Think about that time you did a group project in school and you wanted to kick out that one person who seemed to do the minimum and give dumb* ideas. I mean, was it just me who got annoyed? I can seriously conjure up someone right now. Just. Don’t. Speak. Or that one time you offered a solution to a problem at work and she – your boss – totally dismissed you. Or when that friend seemed so much better than you; he was a classic man – swaggy, charismatic and funny.
We all tend to pride ourselves on something. And it often MUST be something, right? If I’m not the cute guy, I must be the funny guy. If I’m not the pretty girl, I must be the sassy one. If I’m not funny, I must be smart. And if I’m not comfortable speaking, I must write emotional therapy memes on Instagram. Ha! Ok, I’m sorry. I couldn’t resist that one. My point is, everyone is clamoring to be seen and be heard, and sadly, we’re often trying to one-up each other to prove that we are something.
As I write, I laugh to myself, thinking of something I fought to claim. Alright, so I’ve had natural hair my whole life. Let. me. tell. you. That was MY THING. After I got over being the sole puffy headed gal in junior high school (my peers had to get over it too), I went into high school like “I am unstoppable, also unpoppable, come at me sideways, teflons are droppable.” I was theeee natural hair queen – not because I had abundant tresses :ha: but because I felt daring to do it, be it, when it wasn’t cool. When I went to college, I loved walking into parties with a puff. It made me unique, and different; it made me stand out. I also loved bi-weekly debates about why being natural was better. In retrospect, I was a bit of a natural hair snob. Given my enthusiasm and passion for natural hair, you would’ve thought that I would be oober excited at the natural hair movement. Nope. I was kinda annoyed. First of all, it was overwhelming in general. I think the world at large was taken aback. All of a sudden, EVERYONE was natural. I was like ‘wait wait wait, this is my throne.’ Long story short, I learned real quick to get over it and myself (to the point where I chopped it all off) and found more meaningful ways to define myself. 🙂
I think you get the point. I got to reading about this in 1 Cor. 12:27 and what it says on how vital all of our gifts are. Our individual gifts, talents, and personalities. Though churches may more readily honor the musicians and singers, ushers and sound guys are equally important. Your loud friend may be good for fun times but you, the quiet friend, may be who people turn to in crisis.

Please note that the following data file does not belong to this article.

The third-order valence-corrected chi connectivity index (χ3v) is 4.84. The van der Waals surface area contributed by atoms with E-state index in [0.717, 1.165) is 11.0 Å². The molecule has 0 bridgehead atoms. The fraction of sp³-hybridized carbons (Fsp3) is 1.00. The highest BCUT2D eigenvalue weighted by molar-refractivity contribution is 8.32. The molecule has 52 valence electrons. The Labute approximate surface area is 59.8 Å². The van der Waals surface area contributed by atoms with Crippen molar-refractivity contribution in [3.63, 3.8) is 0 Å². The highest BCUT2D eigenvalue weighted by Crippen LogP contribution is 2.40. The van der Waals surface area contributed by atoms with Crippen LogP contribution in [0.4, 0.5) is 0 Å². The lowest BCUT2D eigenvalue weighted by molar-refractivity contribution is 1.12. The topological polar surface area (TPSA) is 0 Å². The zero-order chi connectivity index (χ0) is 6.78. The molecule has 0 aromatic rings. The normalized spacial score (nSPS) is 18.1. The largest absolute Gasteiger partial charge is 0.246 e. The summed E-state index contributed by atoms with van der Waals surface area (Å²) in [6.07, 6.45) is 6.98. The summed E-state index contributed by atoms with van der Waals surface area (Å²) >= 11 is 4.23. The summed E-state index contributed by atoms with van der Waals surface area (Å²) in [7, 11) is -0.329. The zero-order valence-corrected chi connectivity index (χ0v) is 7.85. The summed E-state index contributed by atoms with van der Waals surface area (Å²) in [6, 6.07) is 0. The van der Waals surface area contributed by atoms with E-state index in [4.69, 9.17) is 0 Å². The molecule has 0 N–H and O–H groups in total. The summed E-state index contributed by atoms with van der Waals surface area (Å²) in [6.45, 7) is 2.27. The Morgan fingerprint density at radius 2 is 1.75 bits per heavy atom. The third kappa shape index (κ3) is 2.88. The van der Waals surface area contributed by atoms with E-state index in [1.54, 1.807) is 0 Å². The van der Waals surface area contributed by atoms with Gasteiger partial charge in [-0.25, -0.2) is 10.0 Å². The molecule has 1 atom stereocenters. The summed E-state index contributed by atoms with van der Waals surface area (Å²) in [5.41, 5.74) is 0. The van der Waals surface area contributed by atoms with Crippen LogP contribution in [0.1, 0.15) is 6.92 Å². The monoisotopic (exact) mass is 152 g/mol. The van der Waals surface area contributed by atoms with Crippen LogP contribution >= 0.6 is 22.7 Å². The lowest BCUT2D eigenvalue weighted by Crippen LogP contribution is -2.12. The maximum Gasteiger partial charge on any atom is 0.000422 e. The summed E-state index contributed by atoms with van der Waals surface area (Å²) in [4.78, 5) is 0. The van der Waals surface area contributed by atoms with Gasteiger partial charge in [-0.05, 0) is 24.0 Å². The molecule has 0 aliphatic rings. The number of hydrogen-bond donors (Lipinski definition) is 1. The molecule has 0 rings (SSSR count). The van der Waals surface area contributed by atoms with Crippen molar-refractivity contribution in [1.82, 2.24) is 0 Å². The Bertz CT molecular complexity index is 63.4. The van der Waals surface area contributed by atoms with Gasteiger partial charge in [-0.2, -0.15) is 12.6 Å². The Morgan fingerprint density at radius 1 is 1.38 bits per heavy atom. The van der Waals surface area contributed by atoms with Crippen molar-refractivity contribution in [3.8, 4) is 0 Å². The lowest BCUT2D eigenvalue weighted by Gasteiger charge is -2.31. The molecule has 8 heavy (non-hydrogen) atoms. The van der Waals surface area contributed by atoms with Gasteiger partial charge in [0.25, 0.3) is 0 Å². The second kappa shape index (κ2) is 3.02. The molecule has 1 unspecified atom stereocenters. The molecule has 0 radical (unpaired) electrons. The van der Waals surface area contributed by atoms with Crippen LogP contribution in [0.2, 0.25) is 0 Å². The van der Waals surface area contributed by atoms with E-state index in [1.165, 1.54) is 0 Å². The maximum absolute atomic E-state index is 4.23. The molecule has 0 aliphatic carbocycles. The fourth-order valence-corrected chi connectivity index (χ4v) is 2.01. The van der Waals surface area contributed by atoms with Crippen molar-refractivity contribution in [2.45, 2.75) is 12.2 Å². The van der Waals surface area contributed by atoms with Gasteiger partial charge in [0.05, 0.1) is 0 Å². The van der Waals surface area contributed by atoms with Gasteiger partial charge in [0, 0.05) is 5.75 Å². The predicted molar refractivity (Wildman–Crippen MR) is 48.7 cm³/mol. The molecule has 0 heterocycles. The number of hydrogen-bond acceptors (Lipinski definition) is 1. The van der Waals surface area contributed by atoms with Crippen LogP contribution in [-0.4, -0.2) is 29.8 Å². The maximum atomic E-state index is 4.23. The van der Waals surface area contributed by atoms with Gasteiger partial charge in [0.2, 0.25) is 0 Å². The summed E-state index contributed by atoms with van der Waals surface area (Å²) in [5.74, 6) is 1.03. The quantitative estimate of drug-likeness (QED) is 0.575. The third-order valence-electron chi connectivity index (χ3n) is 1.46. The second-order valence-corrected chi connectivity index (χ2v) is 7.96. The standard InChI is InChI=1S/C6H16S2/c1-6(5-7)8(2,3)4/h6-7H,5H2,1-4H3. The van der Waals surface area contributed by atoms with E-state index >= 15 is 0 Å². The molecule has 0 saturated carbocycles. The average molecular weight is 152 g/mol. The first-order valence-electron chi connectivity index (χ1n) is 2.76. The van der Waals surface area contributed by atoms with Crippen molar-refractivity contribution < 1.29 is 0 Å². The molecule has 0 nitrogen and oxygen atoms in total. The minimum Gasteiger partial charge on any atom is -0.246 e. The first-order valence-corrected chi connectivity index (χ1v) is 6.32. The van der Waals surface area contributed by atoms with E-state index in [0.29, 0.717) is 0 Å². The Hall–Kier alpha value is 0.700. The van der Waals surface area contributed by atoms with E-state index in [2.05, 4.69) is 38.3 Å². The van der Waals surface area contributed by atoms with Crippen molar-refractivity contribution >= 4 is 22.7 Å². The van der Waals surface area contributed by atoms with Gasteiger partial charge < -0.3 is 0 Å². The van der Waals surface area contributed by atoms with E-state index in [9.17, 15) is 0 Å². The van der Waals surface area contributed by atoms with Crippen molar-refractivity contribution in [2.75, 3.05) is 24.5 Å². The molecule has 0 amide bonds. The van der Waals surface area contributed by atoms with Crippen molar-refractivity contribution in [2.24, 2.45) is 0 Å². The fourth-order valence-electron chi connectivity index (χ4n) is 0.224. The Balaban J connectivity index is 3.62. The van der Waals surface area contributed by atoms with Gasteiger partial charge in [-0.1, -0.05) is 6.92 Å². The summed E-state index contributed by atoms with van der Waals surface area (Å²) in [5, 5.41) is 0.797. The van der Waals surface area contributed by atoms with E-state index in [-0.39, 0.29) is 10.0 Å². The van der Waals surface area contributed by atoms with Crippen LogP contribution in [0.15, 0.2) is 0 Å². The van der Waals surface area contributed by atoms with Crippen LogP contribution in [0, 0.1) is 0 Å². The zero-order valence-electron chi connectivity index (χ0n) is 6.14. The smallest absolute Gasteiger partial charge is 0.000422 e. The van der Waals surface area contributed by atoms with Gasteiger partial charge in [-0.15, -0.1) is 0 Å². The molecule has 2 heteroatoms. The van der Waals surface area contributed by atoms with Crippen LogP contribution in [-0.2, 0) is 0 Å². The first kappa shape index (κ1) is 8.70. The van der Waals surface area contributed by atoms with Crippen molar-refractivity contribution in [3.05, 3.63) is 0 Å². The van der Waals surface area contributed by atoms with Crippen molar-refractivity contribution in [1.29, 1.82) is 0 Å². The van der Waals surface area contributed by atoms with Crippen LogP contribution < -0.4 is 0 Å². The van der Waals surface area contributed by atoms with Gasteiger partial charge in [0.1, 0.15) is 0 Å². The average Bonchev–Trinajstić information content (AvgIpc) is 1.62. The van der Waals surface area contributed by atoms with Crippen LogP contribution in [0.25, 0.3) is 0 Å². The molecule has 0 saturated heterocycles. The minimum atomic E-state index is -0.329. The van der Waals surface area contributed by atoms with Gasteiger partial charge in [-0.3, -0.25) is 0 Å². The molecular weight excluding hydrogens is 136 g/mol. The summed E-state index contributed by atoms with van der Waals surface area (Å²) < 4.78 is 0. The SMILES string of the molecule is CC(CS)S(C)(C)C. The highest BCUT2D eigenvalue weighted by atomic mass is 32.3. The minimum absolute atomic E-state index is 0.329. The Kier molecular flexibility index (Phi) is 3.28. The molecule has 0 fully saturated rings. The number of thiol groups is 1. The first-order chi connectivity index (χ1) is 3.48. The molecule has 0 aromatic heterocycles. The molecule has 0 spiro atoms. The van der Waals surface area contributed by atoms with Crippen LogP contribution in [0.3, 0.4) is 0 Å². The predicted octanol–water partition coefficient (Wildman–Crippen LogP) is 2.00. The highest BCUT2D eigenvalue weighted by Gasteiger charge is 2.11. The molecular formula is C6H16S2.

So what are we to do? Sometimes we can’t help that we’re smarter, or louder, or natural-er.
31 Pursue the greater gifts, and let me tell you of a more excellent way—love.
Preceding the popular love I Cor. 13 chapter, this verse sums it all up. Love is the greatest talent you can have. No matter how hard we try, we will never have it all or be it all. If you’re broken today, I can’t look down on you because I have been through it. If she’s rich today, she can teach others how to build and sustain wealth tomorrow. And that same wealthy woman can talk to a homeless man, knowing he can teach her something she probably doesn’t know. That’s love. It’s not all romantic and gushy. It simply makes room for others by connecting differences, ideas, and broken bridges. We are collectively important and are individually just a piece of the puzzle. It is the ultimate humility pill.
So to be honest, it doesn’t really matter what you are or have accomplished. I think that growing up forreal means realizing that what you have to offer is only as good as the sum of your ability to readily accept people where they are, and the willingness to freely give to them what you yourself once needed. I am only as good as you. Can you imagine a world where people said, “Well, I have accolade and I am skill but I’m actually kinda good at love”?
Well, it makes for a good meme.
Let’s chat: How can you make room for others this week?